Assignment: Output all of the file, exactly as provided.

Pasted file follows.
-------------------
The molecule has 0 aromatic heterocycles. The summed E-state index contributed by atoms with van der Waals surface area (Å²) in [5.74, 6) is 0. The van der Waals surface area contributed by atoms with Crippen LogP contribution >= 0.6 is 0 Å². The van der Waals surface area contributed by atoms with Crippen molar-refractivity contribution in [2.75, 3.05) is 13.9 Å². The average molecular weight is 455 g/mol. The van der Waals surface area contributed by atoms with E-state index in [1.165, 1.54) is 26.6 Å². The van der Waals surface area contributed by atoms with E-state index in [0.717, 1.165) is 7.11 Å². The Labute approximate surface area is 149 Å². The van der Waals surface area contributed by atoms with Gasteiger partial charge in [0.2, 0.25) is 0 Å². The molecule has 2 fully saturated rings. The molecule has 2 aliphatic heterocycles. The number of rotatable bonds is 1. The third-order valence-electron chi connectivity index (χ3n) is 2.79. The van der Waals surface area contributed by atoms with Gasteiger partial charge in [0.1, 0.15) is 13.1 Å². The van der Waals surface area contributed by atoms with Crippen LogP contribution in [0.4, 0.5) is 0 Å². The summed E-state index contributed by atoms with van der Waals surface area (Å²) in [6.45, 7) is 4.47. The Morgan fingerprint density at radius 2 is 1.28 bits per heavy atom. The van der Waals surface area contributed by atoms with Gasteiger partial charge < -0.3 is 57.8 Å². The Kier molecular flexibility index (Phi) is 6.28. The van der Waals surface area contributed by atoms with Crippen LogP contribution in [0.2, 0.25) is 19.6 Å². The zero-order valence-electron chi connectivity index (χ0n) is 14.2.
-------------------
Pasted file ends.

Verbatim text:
The molecule has 0 aromatic heterocycles. The summed E-state index contributed by atoms with van der Waals surface area (Å²) in [5.74, 6) is 0. The van der Waals surface area contributed by atoms with Crippen LogP contribution >= 0.6 is 0 Å². The van der Waals surface area contributed by atoms with Crippen molar-refractivity contribution in [2.75, 3.05) is 13.9 Å². The average molecular weight is 455 g/mol. The van der Waals surface area contributed by atoms with E-state index in [1.165, 1.54) is 26.6 Å². The van der Waals surface area contributed by atoms with E-state index in [0.717, 1.165) is 7.11 Å². The Labute approximate surface area is 149 Å². The van der Waals surface area contributed by atoms with Gasteiger partial charge in [0.2, 0.25) is 0 Å². The molecule has 2 fully saturated rings. The molecule has 2 aliphatic heterocycles. The number of rotatable bonds is 1. The third-order valence-electron chi connectivity index (χ3n) is 2.79. The van der Waals surface area contributed by atoms with Gasteiger partial charge in [0.1, 0.15) is 13.1 Å². The van der Waals surface area contributed by atoms with Crippen LogP contribution in [0.4, 0.5) is 0 Å². The summed E-state index contributed by atoms with van der Waals surface area (Å²) in [6.45, 7) is 4.47. The Morgan fingerprint density at radius 2 is 1.28 bits per heavy atom. The van der Waals surface area contributed by atoms with Gasteiger partial charge < -0.3 is 57.8 Å². The Kier molecular flexibility index (Phi) is 6.28. The van der Waals surface area contributed by atoms with Crippen LogP contribution in [0.2, 0.25) is 19.6 Å². The zero-order valence-electron chi connectivity index (χ0n) is 14.2.